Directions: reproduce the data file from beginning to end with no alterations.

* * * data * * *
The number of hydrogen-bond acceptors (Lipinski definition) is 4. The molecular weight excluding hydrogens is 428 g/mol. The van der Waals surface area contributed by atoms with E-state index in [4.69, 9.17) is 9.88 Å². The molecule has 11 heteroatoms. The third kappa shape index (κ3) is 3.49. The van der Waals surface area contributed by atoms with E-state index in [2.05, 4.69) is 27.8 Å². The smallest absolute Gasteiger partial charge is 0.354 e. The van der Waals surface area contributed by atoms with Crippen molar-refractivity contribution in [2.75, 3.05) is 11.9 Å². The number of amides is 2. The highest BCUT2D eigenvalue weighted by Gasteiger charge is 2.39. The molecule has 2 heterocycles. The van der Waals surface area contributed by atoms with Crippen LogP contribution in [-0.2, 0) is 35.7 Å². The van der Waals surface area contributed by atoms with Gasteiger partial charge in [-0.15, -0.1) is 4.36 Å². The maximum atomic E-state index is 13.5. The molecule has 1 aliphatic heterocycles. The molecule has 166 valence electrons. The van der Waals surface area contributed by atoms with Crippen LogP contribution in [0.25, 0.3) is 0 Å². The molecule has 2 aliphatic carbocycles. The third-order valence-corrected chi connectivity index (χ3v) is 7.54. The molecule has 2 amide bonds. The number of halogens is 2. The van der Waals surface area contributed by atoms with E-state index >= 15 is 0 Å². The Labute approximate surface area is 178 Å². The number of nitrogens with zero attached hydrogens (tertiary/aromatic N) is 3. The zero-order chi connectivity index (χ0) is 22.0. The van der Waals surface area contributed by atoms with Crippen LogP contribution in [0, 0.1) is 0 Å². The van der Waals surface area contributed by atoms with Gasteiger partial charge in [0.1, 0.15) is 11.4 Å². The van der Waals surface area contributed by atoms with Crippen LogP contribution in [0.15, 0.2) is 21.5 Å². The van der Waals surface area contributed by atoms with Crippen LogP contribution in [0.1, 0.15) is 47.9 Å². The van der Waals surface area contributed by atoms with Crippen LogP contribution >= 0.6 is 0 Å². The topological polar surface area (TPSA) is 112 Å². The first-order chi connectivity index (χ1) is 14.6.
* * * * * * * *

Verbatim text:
The number of hydrogen-bond acceptors (Lipinski definition) is 4. The molecular weight excluding hydrogens is 428 g/mol. The van der Waals surface area contributed by atoms with E-state index in [4.69, 9.17) is 9.88 Å². The molecule has 11 heteroatoms. The third kappa shape index (κ3) is 3.49. The van der Waals surface area contributed by atoms with E-state index in [2.05, 4.69) is 27.8 Å². The smallest absolute Gasteiger partial charge is 0.354 e. The van der Waals surface area contributed by atoms with Crippen molar-refractivity contribution in [2.75, 3.05) is 11.9 Å². The number of amides is 2. The highest BCUT2D eigenvalue weighted by Gasteiger charge is 2.39. The molecule has 2 heterocycles. The van der Waals surface area contributed by atoms with Crippen LogP contribution in [-0.2, 0) is 35.7 Å². The van der Waals surface area contributed by atoms with Gasteiger partial charge in [-0.15, -0.1) is 4.36 Å². The maximum atomic E-state index is 13.5. The molecule has 1 aliphatic heterocycles. The molecule has 166 valence electrons. The van der Waals surface area contributed by atoms with Crippen LogP contribution in [0.25, 0.3) is 0 Å². The molecule has 2 aliphatic carbocycles. The third-order valence-corrected chi connectivity index (χ3v) is 7.54. The molecule has 2 amide bonds. The number of halogens is 2. The van der Waals surface area contributed by atoms with E-state index >= 15 is 0 Å². The Labute approximate surface area is 178 Å². The number of nitrogens with zero attached hydrogens (tertiary/aromatic N) is 3. The zero-order chi connectivity index (χ0) is 22.0. The van der Waals surface area contributed by atoms with Crippen LogP contribution in [0, 0.1) is 0 Å². The van der Waals surface area contributed by atoms with Gasteiger partial charge in [0.1, 0.15) is 11.4 Å². The van der Waals surface area contributed by atoms with Crippen LogP contribution in [0.15, 0.2) is 21.5 Å². The van der Waals surface area contributed by atoms with Crippen LogP contribution in [0.1, 0.15) is 47.9 Å². The van der Waals surface area contributed by atoms with Crippen LogP contribution >= 0.6 is 0 Å². The topological polar surface area (TPSA) is 112 Å². The first-order chi connectivity index (χ1) is 14.6.